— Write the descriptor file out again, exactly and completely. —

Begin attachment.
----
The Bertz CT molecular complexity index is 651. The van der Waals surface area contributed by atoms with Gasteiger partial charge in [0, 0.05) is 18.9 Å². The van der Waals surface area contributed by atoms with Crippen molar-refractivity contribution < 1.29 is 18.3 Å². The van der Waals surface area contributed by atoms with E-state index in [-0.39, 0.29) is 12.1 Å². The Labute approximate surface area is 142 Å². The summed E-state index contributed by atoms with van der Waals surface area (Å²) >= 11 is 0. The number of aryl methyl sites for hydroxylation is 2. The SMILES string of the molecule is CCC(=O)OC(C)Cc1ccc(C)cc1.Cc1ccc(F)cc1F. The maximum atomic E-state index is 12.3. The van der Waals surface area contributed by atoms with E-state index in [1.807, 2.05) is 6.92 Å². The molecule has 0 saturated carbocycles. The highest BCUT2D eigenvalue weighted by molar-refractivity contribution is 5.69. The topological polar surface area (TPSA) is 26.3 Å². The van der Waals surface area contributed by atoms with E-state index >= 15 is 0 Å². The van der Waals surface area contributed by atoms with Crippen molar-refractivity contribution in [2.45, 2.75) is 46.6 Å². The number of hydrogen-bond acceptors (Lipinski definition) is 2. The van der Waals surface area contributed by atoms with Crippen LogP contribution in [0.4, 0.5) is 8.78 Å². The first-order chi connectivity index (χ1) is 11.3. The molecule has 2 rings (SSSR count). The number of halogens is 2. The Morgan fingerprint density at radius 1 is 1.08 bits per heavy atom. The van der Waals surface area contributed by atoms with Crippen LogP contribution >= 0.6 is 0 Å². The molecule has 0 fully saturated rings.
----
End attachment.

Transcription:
The Bertz CT molecular complexity index is 651. The van der Waals surface area contributed by atoms with Gasteiger partial charge in [0, 0.05) is 18.9 Å². The van der Waals surface area contributed by atoms with Crippen molar-refractivity contribution < 1.29 is 18.3 Å². The van der Waals surface area contributed by atoms with E-state index in [-0.39, 0.29) is 12.1 Å². The Labute approximate surface area is 142 Å². The summed E-state index contributed by atoms with van der Waals surface area (Å²) >= 11 is 0. The number of aryl methyl sites for hydroxylation is 2. The SMILES string of the molecule is CCC(=O)OC(C)Cc1ccc(C)cc1.Cc1ccc(F)cc1F. The maximum atomic E-state index is 12.3. The van der Waals surface area contributed by atoms with E-state index in [1.807, 2.05) is 6.92 Å². The molecule has 0 saturated carbocycles. The highest BCUT2D eigenvalue weighted by molar-refractivity contribution is 5.69. The topological polar surface area (TPSA) is 26.3 Å². The van der Waals surface area contributed by atoms with E-state index >= 15 is 0 Å². The van der Waals surface area contributed by atoms with Crippen molar-refractivity contribution in [2.45, 2.75) is 46.6 Å². The number of hydrogen-bond acceptors (Lipinski definition) is 2. The van der Waals surface area contributed by atoms with Crippen LogP contribution in [0.4, 0.5) is 8.78 Å². The first-order chi connectivity index (χ1) is 11.3. The molecule has 2 rings (SSSR count). The number of halogens is 2. The Morgan fingerprint density at radius 1 is 1.08 bits per heavy atom. The van der Waals surface area contributed by atoms with Crippen LogP contribution >= 0.6 is 0 Å². The molecule has 0 fully saturated rings.